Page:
School isn’t only an abysmal place for high achieving students, of course. Students who fall behind are also treated poorly by the school system. According to a website about education, many schools place way too much emphasis on getting good grades, and correlate good performance in school with being a good child. The students who perform more poorly, on the other hand, are touted as bad children. These labels are not accurately representative; children are so much more than their grades, and reducing them to numbers in a gradebook can be extremely harmful for a “failing” student’s mental health. It may set them back even further if they accept the label as fact and believe they will “never change,” forcing these students into a self-fulfilling prophecy (edutopia.org). Schools should be less focused on labeling poorly-performing students as failures and instead focus on helping those children out of the slump, and recognizing that they are human beings, with their own unique strengths and weaknesses beyond performance in school.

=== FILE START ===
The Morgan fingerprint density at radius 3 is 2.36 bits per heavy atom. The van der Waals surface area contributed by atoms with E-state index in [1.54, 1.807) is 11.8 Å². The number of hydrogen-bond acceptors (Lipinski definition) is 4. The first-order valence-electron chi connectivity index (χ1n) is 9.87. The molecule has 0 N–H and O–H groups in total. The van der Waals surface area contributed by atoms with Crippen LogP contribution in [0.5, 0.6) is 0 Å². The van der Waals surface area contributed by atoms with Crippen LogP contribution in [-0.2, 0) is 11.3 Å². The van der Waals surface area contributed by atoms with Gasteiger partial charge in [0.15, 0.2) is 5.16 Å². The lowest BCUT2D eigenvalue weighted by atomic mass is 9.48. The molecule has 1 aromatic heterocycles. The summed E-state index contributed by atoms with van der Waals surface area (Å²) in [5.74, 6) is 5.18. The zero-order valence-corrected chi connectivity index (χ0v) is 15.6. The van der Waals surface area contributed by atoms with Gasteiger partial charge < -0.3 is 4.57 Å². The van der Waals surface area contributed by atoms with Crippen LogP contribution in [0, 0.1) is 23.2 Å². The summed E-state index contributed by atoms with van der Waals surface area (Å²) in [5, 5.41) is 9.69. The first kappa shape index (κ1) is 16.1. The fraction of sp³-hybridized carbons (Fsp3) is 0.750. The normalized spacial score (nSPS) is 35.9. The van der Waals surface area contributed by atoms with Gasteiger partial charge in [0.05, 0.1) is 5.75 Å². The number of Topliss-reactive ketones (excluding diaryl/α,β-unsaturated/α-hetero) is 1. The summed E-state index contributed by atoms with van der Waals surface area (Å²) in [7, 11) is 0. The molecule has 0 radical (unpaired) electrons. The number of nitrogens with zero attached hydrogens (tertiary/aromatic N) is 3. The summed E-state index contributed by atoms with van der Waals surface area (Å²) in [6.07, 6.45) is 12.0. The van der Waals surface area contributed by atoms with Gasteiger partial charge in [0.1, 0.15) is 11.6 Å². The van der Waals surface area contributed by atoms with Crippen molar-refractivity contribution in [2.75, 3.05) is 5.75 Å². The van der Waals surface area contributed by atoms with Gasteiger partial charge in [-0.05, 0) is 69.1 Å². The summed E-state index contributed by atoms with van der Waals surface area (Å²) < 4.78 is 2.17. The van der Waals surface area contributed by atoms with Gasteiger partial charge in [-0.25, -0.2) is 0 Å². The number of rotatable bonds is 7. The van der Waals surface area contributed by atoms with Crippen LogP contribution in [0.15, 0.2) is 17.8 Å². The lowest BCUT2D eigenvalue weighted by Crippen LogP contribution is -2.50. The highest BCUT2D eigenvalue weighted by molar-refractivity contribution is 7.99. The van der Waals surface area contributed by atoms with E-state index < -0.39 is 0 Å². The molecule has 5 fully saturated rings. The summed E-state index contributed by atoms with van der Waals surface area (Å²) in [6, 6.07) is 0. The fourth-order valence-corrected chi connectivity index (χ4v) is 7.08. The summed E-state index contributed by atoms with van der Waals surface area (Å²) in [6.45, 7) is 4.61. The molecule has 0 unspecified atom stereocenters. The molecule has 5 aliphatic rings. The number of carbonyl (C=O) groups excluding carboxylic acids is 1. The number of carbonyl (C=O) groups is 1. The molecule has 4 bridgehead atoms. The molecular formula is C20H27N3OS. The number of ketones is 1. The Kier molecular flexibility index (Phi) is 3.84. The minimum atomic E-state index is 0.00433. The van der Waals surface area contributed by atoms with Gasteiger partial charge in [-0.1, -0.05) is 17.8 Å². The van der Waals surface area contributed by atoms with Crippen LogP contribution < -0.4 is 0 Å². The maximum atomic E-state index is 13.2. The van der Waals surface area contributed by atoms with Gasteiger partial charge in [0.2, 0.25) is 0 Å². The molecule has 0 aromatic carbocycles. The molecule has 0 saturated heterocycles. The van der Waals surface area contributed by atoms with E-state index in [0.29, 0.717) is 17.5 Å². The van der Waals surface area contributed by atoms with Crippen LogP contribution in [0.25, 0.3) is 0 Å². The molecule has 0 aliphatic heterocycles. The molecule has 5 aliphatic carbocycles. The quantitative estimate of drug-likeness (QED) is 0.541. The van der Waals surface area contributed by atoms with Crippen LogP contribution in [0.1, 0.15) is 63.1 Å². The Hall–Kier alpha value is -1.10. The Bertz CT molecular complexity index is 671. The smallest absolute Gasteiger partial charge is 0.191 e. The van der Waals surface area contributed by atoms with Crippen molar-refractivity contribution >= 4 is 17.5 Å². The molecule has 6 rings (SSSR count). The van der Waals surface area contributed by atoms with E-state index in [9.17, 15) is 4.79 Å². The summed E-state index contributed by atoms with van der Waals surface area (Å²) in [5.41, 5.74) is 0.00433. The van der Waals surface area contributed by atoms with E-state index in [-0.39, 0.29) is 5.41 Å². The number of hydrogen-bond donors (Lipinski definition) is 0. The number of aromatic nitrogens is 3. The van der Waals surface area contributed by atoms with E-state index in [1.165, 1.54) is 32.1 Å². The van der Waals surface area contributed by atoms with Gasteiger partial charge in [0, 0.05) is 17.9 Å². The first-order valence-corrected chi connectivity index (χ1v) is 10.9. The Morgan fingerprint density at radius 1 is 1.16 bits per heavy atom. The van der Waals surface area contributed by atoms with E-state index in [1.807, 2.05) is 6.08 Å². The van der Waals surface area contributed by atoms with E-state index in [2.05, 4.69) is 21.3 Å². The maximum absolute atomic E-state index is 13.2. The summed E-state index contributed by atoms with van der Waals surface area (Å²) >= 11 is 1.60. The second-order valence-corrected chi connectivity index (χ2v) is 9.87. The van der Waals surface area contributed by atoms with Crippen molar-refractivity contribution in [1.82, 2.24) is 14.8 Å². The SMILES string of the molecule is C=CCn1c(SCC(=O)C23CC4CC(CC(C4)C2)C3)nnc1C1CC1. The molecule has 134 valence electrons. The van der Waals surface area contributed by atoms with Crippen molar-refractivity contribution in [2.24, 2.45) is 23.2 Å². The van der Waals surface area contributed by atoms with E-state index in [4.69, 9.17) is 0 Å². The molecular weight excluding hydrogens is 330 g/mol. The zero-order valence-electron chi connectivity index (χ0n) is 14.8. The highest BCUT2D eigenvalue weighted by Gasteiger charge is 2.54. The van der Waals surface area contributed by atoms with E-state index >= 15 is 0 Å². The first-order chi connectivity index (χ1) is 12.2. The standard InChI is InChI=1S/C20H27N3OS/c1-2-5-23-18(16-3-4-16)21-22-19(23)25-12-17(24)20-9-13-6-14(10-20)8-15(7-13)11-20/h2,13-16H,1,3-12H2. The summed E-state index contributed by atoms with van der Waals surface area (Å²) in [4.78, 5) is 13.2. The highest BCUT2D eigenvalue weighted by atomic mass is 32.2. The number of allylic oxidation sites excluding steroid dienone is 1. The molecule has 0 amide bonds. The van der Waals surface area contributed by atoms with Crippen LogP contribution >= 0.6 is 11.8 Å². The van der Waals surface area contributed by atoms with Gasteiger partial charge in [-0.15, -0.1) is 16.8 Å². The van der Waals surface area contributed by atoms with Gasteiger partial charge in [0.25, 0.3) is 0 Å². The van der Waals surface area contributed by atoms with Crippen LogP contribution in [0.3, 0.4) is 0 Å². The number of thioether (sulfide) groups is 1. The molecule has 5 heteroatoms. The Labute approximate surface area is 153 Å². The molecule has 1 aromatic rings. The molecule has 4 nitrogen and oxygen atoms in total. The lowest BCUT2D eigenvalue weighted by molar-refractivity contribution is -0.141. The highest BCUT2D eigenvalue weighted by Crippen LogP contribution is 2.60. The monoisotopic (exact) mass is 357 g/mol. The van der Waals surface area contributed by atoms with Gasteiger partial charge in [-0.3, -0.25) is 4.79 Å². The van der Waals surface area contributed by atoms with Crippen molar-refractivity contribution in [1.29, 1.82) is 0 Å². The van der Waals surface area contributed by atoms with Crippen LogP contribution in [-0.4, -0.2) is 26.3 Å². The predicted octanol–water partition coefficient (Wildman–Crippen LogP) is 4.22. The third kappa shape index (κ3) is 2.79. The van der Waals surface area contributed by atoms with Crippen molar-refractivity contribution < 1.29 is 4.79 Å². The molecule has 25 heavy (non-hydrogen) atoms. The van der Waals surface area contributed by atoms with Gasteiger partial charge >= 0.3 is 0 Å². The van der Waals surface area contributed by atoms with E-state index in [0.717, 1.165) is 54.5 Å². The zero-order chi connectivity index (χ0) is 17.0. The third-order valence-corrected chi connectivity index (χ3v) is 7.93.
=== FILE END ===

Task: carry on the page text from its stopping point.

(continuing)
Public school is an especially unwelcoming environment for neurodivergent children. Schools praise good grades and obedience, but in many cases, children with neurodevelopmental disorders find it much more difficult to “succeed” in a school system built for neurotypical children. For example, according to the Centers for Disease Control, “The symptoms of ADHD, such as inability to pay attention, difficulty sitting still, and difficulty controlling impulses, can make it hard for children with this diagnosis to do well in school” (cdc.gov). These symptoms go directly against what is typically praised in school, and though many schools offer special education services, neurodivergent children are still punished for this behavior that they can’t easily control. According to the Child Mind Institute, there are rising rates of suspensions in schools, most of them being due to minor disruptions, and “…the ‘zero tolerance’ focus on mandatory punishment for certain behaviors targets children with impulse or emotion regulation control problems often caused by mental health disorders” (childmind.org). Neurodivergent children deserve to have a positive learning experience that suits their needs. Schools can’t always apply the same rules to children with disorders. Rather, it is sometimes necessary to adapt to behaviors they aren’t used to in a helpful, non-punitive way. When schools look at everything through a lens of neurotypical behavior, this directly harms neurodivergent children who are just as important as neurotypical children are.